Not only are the teaching methods very different, but all activities are designed with ‘low threshold, high ceiling’ in mind – this means that everybody can access the learning, but where they take this learning is up to the individual’s own abilities and math skills.

Through teacher facilitation, expert questioning and peer discussions, all children are challenged at their level. This enables greater depth of understanding, allowing children themselves to disprove misconceptions that might arise.

As much of the learning happens through talk, mixed ability setting actually works better. More importantly, as all children work on the same task, children are not categorized as being of lower or higher ability.

Student confidence and the joy of math grows, they finally understand what is going on in math lessons!

Can Asian-style math work in US classrooms?

As mentioned, my own area of expertise is Singapore math – they primarily emphasize the use of teaching through textbooks – some may say following a ‘scheme’. 

I hear your reservations, schemes should be used as a resource which we can dip into from time to time, not follow fully.

I would usually agree with you, but in this case, where the textbooks have been designed by a group of experts implementing, researching and refining over the course of many years, I’m happy to believe that they may have a better understanding of how children learn best and the order of which topics should be introduced to have the most impact.

Is it just about the Asian math textbooks?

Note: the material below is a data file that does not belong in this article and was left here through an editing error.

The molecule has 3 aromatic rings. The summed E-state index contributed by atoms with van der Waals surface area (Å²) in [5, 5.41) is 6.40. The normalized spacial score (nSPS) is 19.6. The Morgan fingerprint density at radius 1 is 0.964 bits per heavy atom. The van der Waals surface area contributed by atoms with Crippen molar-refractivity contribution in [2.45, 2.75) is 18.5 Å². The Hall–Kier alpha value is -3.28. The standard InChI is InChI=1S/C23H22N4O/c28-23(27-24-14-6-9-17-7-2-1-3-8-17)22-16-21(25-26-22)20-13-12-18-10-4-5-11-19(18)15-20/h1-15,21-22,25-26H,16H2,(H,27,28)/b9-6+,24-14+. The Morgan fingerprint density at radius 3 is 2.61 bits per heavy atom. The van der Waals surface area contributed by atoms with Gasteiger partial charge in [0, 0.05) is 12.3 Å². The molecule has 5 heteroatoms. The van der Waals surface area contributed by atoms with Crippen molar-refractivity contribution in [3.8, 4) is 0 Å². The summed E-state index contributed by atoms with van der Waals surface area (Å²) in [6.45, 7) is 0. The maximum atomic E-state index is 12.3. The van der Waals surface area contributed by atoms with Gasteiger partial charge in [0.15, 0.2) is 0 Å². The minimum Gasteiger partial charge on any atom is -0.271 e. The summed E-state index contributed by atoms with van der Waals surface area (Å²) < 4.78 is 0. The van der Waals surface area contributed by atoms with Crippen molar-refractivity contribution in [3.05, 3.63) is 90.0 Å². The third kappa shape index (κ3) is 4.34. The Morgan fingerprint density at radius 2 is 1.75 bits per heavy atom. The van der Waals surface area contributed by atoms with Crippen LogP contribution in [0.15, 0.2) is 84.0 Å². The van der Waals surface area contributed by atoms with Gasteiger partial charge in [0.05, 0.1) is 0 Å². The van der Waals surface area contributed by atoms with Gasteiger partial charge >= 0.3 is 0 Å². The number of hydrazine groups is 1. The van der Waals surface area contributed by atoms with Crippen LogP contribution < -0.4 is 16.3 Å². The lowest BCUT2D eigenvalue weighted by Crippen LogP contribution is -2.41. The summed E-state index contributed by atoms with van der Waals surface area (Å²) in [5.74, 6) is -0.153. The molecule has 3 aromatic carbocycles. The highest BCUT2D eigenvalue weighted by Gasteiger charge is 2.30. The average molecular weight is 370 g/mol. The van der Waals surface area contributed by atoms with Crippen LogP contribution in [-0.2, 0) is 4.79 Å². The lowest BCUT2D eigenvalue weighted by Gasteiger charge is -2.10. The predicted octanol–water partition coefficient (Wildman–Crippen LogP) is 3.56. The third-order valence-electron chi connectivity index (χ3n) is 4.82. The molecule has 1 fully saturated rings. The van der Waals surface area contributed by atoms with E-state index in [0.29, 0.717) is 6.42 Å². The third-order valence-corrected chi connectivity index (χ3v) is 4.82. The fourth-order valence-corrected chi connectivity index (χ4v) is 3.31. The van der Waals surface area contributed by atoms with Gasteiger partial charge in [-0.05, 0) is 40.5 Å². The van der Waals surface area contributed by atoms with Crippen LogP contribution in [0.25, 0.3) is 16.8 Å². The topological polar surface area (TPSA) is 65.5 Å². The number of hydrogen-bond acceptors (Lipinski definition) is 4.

So, let’s all just follow the textbooks and every child will succeed…It’s not quite as simple as that. But, provided the right teacher training and resources are in place, the textbooks really do work. 

The concern at the rise in popularity in countries, including the US, is that schools may jump on board and buy the costly resources in a desire to boost progress and achievement. But if they don’t also invest in the substantial training for all staff that is required, they will find themselves back to square one!

Depth, mastery and Asian-style math

So finally let’s look at mastery, the longed-for state, where everything comes together: a student has conceptual and procedural fluency which enables him or her to link different areas of math to solve complex problems efficiently.

As the style of teaching focuses heavily on these areas, with slight variations, suddenly this becomes effortless for students and they can achieve mastery with greater ease. 

So, all this considered, that’s why for me, it’s a no brainer…it is the way forward.

Looking for more guidance?

Schools who sign up for our one-to-one math tutoring are increasingly requesting that we use an Asian-math approach for their students as that’s what they’re used to. 

I’ve recently been working with our tutors and colleagues to ensure that students are still taught with elements of the Asian approach in their one-to-one math lessons as well as back in class with their teacher. 

This is just part of our process of continually reviewing our math curriculum, resources and the professional development for tutors at Third Space Learning to check that it is meeting the school’s current teaching needs. 

Want to know more about a math mastery approach?

Read our blog post: The Beginner’s Guide To Becoming A Math Mastery Expert

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The content in this article was originally written by Math specialist & consultant Wendy Liu and has since been revised and adapted for US schools by elementary math teacher Christi Kulesza.